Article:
The bulk of funds allocated to the Ministry of Health and Child Welfare must go towards infrastructure development, equipment and drug procurement instead of workers' salaries, a health expert with the European Union has said. In an interview with Star FM last Wednesday, EU's HIV and Aids advisor Mr Paolo Barduagni said Government had increased the 2012 budget allocation for the Health Ministry compared to the previous year.
"The health vote for 2012 has slightly increased compared to 2011," said Mr Barduagni.
"All this increase has been absorbed by the increase of the salaries and not on the non-wage aspect like infrastructure maintenance, medicines and all other things that are essential for an effective health system."
The country's minimal contribution towards its health system, he said, was making it difficult for the donor community to justify their existence in the country.
"Donors are facing difficulties at the moment because our financial support to the health sector is not being complemented by an increase to the health vote of the national budget."
Mr Barduagni said for Zimbabwe to regain its lustre once again Government should prioritise hospital infrastructure development and improve on drug procurement.
Speaking during the same interview, Rock Foundation Medical Centre founder Dr Munyaradzi Kereke said private public partnerships were essential in maintaining high standards of care in public institutions.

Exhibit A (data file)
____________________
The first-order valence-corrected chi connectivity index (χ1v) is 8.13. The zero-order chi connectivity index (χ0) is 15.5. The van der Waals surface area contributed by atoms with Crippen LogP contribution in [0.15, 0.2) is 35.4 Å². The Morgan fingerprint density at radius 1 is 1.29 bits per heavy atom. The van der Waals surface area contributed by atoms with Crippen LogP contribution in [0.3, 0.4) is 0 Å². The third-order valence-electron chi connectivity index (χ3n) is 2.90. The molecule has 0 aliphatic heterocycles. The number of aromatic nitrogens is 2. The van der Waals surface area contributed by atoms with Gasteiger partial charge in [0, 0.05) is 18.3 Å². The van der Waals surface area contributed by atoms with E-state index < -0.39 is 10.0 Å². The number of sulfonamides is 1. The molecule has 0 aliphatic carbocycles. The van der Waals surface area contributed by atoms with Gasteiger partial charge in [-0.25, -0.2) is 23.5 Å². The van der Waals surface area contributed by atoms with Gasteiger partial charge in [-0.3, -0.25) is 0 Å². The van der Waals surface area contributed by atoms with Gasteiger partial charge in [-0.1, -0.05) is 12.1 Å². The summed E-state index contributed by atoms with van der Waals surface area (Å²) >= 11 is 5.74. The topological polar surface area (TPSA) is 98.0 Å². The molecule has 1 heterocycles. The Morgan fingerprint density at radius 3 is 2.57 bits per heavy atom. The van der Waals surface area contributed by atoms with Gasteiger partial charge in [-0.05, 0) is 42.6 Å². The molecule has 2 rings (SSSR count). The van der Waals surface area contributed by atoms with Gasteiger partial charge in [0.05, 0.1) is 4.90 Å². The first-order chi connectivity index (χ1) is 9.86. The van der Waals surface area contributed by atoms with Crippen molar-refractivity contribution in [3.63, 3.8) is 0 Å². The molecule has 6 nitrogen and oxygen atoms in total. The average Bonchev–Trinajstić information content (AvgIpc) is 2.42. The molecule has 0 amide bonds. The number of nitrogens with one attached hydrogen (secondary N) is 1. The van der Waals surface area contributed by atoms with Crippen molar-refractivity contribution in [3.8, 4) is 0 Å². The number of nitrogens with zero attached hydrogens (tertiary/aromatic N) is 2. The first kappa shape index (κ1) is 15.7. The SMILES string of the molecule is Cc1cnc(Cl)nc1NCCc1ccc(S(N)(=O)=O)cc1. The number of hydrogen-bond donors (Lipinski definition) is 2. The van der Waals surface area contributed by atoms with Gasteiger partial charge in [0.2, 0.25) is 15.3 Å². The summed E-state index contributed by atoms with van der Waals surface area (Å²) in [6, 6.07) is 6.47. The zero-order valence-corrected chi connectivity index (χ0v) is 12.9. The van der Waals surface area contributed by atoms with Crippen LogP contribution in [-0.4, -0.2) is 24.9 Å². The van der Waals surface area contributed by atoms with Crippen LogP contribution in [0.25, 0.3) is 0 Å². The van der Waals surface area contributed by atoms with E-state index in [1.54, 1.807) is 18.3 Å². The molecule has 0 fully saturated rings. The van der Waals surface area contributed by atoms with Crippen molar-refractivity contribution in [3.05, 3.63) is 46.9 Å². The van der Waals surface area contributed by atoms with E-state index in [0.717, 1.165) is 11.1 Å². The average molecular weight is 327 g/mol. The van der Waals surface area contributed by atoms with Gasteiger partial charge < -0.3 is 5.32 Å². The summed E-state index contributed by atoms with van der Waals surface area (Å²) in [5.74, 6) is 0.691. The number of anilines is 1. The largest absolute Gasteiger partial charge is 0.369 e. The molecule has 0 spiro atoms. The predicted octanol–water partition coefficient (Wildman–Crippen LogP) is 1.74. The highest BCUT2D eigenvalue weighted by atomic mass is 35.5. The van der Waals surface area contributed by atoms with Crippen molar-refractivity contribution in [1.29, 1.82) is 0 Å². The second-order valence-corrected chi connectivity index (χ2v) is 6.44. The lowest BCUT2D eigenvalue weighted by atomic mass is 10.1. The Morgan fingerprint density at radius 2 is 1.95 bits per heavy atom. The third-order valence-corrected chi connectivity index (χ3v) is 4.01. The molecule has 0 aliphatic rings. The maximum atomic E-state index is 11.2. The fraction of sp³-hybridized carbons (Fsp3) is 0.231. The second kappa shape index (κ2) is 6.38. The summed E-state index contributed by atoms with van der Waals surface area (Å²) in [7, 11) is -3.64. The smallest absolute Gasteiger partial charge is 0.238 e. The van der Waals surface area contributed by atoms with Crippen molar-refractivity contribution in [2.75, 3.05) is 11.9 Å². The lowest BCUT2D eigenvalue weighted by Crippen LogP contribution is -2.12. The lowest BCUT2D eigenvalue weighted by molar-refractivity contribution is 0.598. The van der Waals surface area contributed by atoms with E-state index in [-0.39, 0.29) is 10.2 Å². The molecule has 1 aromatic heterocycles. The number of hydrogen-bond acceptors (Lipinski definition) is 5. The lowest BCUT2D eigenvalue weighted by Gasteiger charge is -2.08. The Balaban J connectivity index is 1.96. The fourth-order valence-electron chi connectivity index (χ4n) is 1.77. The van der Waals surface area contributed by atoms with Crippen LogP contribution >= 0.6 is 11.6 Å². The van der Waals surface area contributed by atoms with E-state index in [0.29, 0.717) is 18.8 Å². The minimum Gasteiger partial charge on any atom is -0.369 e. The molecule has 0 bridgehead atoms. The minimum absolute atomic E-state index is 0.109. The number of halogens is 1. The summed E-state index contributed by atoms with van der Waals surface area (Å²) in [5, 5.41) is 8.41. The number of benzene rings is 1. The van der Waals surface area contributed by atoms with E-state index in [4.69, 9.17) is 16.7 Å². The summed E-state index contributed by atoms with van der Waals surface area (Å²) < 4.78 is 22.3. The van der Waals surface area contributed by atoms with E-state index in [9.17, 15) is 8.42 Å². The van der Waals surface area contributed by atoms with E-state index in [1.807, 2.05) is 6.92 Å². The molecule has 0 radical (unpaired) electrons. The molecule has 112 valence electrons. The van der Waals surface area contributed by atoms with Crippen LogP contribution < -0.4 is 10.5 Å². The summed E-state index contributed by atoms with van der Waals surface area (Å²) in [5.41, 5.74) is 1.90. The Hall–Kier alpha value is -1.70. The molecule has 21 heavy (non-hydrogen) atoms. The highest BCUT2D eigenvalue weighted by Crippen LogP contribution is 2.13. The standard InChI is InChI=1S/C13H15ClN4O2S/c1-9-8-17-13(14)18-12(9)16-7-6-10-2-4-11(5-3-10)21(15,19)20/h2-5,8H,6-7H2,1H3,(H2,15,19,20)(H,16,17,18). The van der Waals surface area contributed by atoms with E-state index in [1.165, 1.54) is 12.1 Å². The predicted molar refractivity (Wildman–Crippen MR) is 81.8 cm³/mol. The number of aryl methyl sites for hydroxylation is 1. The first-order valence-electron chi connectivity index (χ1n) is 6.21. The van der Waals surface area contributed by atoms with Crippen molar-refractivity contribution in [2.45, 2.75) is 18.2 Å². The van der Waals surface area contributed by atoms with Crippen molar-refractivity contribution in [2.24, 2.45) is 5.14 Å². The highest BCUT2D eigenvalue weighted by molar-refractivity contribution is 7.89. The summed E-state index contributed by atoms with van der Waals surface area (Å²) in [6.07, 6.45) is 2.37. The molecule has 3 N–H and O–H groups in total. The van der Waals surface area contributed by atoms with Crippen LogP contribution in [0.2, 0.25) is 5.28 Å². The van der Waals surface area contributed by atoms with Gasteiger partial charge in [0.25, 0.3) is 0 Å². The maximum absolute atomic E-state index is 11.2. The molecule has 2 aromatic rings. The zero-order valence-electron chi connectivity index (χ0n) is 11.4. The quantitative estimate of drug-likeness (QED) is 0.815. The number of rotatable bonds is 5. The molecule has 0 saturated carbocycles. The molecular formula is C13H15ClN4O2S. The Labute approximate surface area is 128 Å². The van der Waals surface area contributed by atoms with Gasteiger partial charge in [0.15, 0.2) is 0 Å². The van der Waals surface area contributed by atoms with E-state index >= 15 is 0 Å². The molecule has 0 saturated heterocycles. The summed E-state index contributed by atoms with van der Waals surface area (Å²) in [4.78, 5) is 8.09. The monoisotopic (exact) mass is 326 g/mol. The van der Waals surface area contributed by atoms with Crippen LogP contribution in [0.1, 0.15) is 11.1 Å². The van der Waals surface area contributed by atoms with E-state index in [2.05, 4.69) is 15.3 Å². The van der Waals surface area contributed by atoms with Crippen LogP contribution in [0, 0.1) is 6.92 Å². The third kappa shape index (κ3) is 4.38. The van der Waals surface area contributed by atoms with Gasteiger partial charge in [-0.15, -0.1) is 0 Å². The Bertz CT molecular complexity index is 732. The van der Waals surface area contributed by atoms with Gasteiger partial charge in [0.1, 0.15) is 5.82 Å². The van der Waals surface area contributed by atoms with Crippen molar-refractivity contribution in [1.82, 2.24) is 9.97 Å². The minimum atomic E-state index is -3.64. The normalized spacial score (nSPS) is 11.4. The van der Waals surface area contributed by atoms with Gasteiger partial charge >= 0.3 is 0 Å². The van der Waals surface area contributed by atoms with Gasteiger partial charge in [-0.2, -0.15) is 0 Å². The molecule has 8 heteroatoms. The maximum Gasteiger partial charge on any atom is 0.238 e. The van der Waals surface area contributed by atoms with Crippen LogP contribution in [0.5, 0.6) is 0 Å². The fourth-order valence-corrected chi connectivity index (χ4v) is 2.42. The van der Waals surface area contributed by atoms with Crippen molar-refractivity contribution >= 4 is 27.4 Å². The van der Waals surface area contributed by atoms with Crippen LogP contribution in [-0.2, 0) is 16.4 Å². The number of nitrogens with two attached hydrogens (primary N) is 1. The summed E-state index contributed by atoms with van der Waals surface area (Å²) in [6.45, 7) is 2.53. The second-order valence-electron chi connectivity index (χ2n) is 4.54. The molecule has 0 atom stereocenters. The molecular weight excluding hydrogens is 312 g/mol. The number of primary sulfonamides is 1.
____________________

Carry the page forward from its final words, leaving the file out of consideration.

Dr Kereke said these partnerships would help to solve the current scenario where Government was failing to absorb trained nurses because of the freezing of posts by the Finance Ministry.
"We train more nurses but we do not have the vacancies," he said.
"The solution lies with Government working with private sector to create new medical centres where new jobs are created."
Dr Kereke said through the public private partnerships Government should consider offering incentives to private institutions by exempting them from paying taxes on medical equipment.
He said this would in turn see a reduction of cost of services, which have largely contributed to the exorbitant fees charged.
"The health sector has challenges but they are solvable if our policy makers get their priorities right," Dr Kereke said.
Since the 2008 economic downturn, the health sector is still faced with a lot of challenges ranging from obsolete equipment, lack of essential drugs, inadequate staff especially specialists and high cost of services.